Restraint of trade clauses are primarily found in employment contracts. The clause restricts the ability of an employee to accept future employment, for a prescribed period and in a specific geographical area, to protect an employers’ proprietary interest such as company trade secrets, customer connections and confidential information.
In Magna Alloys and Research (SA) (Pty) Ltd v Ellis, the Appellate Division rejected the traditional English law approach to contracts in restraint of trade, inter alia, that such contracts are prima facie void or unenforceable. The court adopted the general principle that, on the face of it, restraint undertakings are not unconstitutional and every restraint agreement signed by an employee is assumed to be lawful and enforceable, and the onus rests on the employee, to show that the restraint is unreasonable and contrary to public policy.
In determining whether a restraint is against public policy, a court will consider the (i) the facts of the case and (ii) the circumstances at the time that the employer is attempting to enforce the agreement against the employee and weigh up two main considerations.
Later on in Basson v Chilwan & Others, the Appellate Division found that in relation to the restraint the following questions require investigation, namely the party who seeks to restrain has a protectable interest and whether it is being prejudiced by the party sought to be restrained. Further, if there is such an interest to determine how that interest weighs up qualitatively and quantitatively against the interest of the other party to be economically active and productive.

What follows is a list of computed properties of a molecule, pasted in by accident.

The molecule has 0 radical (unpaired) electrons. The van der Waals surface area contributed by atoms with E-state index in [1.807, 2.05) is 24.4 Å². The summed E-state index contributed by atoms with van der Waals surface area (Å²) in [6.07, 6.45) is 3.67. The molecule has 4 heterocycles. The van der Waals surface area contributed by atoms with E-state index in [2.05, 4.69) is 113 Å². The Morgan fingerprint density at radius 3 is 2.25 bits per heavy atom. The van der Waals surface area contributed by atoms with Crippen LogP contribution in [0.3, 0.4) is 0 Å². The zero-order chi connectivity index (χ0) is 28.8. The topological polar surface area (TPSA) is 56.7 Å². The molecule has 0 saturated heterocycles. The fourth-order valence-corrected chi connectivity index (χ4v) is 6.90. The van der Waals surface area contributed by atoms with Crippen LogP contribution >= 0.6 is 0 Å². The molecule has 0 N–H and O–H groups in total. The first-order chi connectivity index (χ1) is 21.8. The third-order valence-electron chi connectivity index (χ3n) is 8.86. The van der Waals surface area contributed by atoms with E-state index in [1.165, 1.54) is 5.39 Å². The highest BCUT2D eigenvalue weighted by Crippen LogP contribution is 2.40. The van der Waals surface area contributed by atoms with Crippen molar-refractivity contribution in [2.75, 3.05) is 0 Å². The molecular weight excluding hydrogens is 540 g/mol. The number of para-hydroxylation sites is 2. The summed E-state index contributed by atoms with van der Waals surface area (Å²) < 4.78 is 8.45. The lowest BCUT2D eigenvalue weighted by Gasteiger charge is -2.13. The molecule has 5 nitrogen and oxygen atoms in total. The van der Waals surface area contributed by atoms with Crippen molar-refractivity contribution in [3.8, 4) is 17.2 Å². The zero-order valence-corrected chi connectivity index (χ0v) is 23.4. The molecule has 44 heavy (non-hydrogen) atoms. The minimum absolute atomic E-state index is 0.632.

It will generally be contrary to public interest to enforce an unreasonable restriction on a person’s freedom to trade. However, where the proprietary interest of the company which needs protection outweighs the employee’s interest in continuing his trade, such a restraint will be reasonable and enforceable.
In determining whether a restraint is enforceable and reasonable, a court will consider, inter alia, the following factors: (1) the length of time for which the restraint operates; (2) the geographical area to which the restraint applies; (3) whether a restraint payment was paid to the employee; (4) whether the employee still has the ability to earn a living; and (5) the proprietary interest or capital asset that the employer seeks to protect.
In Carlton Hair International v Vinciguerra and Another, the restrained individual was a 21-year-old and had been employed at Carlton Hair as a junior stylist. He averred that he only accrued between 20 to 30 regular clients in the 6 months that he spent working at Carlton Hair, where a more senior stylist would have 12 to 20 regular clients a day. In this instance, the court held that the restraint of trade which restrained him for a period of 1 (one) year, either directly or indirectly, within a radius of ten kilometres (as the crow flies) from the front door of the salon, was against public policy and unreasonable because the employee was a junior employee, qualified for only 6 months and who was only 21 years old.
It is well established that the proprietary interests that can be protected by a restraint agreement are of two kinds. The first consists of the relationships with customers, potential customers, suppliers and others (trade connections). The second consists of all confidential matter which is useful for the carrying on of the business and which could, therefore, be used by a competitor to gain a competitive advantage (trade secrets). In Aranda Textile Mills v Hurn & Another, the court emphasised that the proprietary interests sought to be protected must be properly described as belonging to the employer.
Each matter will need to be determined on its own facts on a case by case basis. The general principle remains that a restraint will only be enforceable if the employer is seeking to enforce the restraint has a legitimate proprietary interest worthy of protecting, the restraint is reasonable in as far as the geographical area and duration of the restraint are concerned, and the restraint is clear in its meaning and application.